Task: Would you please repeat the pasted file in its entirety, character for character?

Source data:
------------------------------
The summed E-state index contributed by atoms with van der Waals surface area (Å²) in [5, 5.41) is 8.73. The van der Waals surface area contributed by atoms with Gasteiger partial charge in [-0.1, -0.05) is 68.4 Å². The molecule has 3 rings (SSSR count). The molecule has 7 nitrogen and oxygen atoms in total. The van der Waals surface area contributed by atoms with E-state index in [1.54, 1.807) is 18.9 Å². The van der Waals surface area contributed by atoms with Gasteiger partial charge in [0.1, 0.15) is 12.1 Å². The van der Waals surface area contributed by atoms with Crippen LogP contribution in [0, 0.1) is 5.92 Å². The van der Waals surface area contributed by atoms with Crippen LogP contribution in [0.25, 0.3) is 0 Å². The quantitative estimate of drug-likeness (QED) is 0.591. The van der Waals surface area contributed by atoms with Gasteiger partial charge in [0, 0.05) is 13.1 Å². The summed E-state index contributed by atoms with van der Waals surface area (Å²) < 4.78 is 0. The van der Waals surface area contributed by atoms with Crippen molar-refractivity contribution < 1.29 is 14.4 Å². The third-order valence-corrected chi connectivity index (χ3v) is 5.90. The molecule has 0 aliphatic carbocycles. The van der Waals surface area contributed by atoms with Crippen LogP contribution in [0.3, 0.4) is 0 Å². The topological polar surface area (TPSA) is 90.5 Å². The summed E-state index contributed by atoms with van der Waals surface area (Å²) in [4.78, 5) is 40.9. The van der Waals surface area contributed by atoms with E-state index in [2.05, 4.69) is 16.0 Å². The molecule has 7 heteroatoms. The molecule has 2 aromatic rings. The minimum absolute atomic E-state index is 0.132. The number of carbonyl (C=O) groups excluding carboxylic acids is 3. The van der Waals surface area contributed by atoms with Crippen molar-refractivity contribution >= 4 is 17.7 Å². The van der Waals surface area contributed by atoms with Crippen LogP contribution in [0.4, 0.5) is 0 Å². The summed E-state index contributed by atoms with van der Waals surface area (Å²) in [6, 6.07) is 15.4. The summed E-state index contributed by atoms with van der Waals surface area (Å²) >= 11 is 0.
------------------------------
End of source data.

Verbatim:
The summed E-state index contributed by atoms with van der Waals surface area (Å²) in [5, 5.41) is 8.73. The van der Waals surface area contributed by atoms with Gasteiger partial charge in [-0.1, -0.05) is 68.4 Å². The molecule has 3 rings (SSSR count). The molecule has 7 nitrogen and oxygen atoms in total. The van der Waals surface area contributed by atoms with E-state index in [1.54, 1.807) is 18.9 Å². The van der Waals surface area contributed by atoms with Gasteiger partial charge in [0.1, 0.15) is 12.1 Å². The van der Waals surface area contributed by atoms with Crippen LogP contribution in [0, 0.1) is 5.92 Å². The van der Waals surface area contributed by atoms with Crippen LogP contribution in [0.25, 0.3) is 0 Å². The quantitative estimate of drug-likeness (QED) is 0.591. The van der Waals surface area contributed by atoms with Gasteiger partial charge in [0, 0.05) is 13.1 Å². The summed E-state index contributed by atoms with van der Waals surface area (Å²) < 4.78 is 0. The van der Waals surface area contributed by atoms with Crippen molar-refractivity contribution < 1.29 is 14.4 Å². The third-order valence-corrected chi connectivity index (χ3v) is 5.90. The molecule has 0 aliphatic carbocycles. The van der Waals surface area contributed by atoms with Crippen LogP contribution in [0.3, 0.4) is 0 Å². The topological polar surface area (TPSA) is 90.5 Å². The summed E-state index contributed by atoms with van der Waals surface area (Å²) in [4.78, 5) is 40.9. The van der Waals surface area contributed by atoms with E-state index in [2.05, 4.69) is 16.0 Å². The molecule has 7 heteroatoms. The molecule has 2 aromatic rings. The minimum absolute atomic E-state index is 0.132. The number of carbonyl (C=O) groups excluding carboxylic acids is 3. The van der Waals surface area contributed by atoms with Crippen molar-refractivity contribution >= 4 is 17.7 Å². The van der Waals surface area contributed by atoms with Crippen LogP contribution in [0.4, 0.5) is 0 Å². The summed E-state index contributed by atoms with van der Waals surface area (Å²) in [6, 6.07) is 15.4. The summed E-state index contributed by atoms with van der Waals surface area (Å²) >= 11 is 0.